Over the years, every time I’ve listened to Gentleman Jesse, I can’t help but scratch my skull in wonder of why more bands don’t tread a similar path. Maybe they all want to reinvent the music wheel, appear academic, hip, avant-garde, unclassifiable or mysterious. Whatever the reasons they decide to do their thing and not the thing Gentleman Jesse does could hardly mean less to me; they wouldn’t do it nearly as loud, addictively and magnificently as Gentleman Jesse does. After two listens, I tweeted that listening to Leaving Atlanta restored my belief that Gentleman Jesse is the most underrated rock & roll man in America. God only knows what kind of praise I’ll throw his way after my 100th listen, which given the pop perfection of the album, may only be weeks away. Here’s to Gentleman Jesse and his new collection of essential rock & roll songs primed to be your new favorite album, your go-to jukebox head-turners and your most delightfully enslaving obsession should you take a chance on him.”
11. Diamond Rugs - Diamond Rugs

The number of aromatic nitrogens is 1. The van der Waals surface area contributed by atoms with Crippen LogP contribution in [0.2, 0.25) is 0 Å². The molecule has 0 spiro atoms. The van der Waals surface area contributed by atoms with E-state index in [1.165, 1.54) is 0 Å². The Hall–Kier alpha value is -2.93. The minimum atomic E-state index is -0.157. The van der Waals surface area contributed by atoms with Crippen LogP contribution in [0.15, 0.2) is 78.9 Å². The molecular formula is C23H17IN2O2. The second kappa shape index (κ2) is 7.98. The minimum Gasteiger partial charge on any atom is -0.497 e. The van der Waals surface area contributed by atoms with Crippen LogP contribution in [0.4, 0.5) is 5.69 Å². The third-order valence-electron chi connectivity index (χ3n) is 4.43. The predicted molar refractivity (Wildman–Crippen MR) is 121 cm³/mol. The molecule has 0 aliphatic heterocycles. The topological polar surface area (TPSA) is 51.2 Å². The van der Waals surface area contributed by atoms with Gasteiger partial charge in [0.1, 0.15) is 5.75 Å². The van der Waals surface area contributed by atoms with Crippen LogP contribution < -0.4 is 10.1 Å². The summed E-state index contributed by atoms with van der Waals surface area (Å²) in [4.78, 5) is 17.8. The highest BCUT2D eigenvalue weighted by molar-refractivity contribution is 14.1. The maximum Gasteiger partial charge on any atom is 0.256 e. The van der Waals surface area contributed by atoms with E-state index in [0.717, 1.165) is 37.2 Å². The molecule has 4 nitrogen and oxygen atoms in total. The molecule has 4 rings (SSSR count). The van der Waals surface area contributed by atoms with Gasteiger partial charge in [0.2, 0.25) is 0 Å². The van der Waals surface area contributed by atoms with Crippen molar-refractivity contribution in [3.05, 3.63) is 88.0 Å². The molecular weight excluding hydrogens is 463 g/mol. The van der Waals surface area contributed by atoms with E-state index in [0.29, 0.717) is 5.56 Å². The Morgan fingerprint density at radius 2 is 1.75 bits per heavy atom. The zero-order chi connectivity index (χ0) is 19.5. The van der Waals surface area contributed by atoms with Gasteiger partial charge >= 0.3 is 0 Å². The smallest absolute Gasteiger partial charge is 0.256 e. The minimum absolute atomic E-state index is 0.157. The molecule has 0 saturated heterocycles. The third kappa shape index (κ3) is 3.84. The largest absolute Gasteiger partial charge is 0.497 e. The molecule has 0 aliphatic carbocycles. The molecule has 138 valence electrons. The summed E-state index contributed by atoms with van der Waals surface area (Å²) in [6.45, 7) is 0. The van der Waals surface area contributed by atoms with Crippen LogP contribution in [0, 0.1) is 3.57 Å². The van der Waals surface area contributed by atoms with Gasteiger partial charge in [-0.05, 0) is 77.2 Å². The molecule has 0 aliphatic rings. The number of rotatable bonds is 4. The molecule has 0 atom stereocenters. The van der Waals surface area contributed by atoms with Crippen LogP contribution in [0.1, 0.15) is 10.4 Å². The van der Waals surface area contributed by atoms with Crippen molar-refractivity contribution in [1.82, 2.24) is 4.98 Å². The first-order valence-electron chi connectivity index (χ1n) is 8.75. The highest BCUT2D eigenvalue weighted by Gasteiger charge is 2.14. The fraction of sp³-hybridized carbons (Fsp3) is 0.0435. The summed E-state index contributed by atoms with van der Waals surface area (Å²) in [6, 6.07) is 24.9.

“Surgeon General’s Warning: The music of Diamond Rugs is a potentially addictive substance and may be harmful to your health. Consult your doctor before playing.
That warning doesn’t actually grace the packaging of Diamond Rugs’ self-titled debut, but it sure as hell couldif you’re the type to take songs to heart and pursue their joys with abandon. If that’s not you, why the hell are you listening to rock and roll anyway? Like many of the best things life has to offer, reckless enjoyment just may take years off your life; screw all the worrying though, if you’re after a life worth living.
Diamond Rugs’ debut is a hard grooving, rowdy, rock and roll treasure with played with balls-to-the-wall, drunken energy from a deceptively tight, hardworking band. Whether done by icons like the late-‘60s Stones, The Replacements, or Guided By Voices, rock and roll will always need wild, damn good bands to give it a kick in the ass thanks to youthful, hedonistic spirit and careless jumps off the wagon time and again. The bands that do this best have the power to renew your vows to rock and roll. They’re the guys who have you buying the entire bar a round after filling the juke with your hard-earned wages, blasting their party tunes for the uninitiated. On that note, cheers to Diamond Rugs, the new, reigning princes of fun, loud and dirty heartbreak-and-booze glory…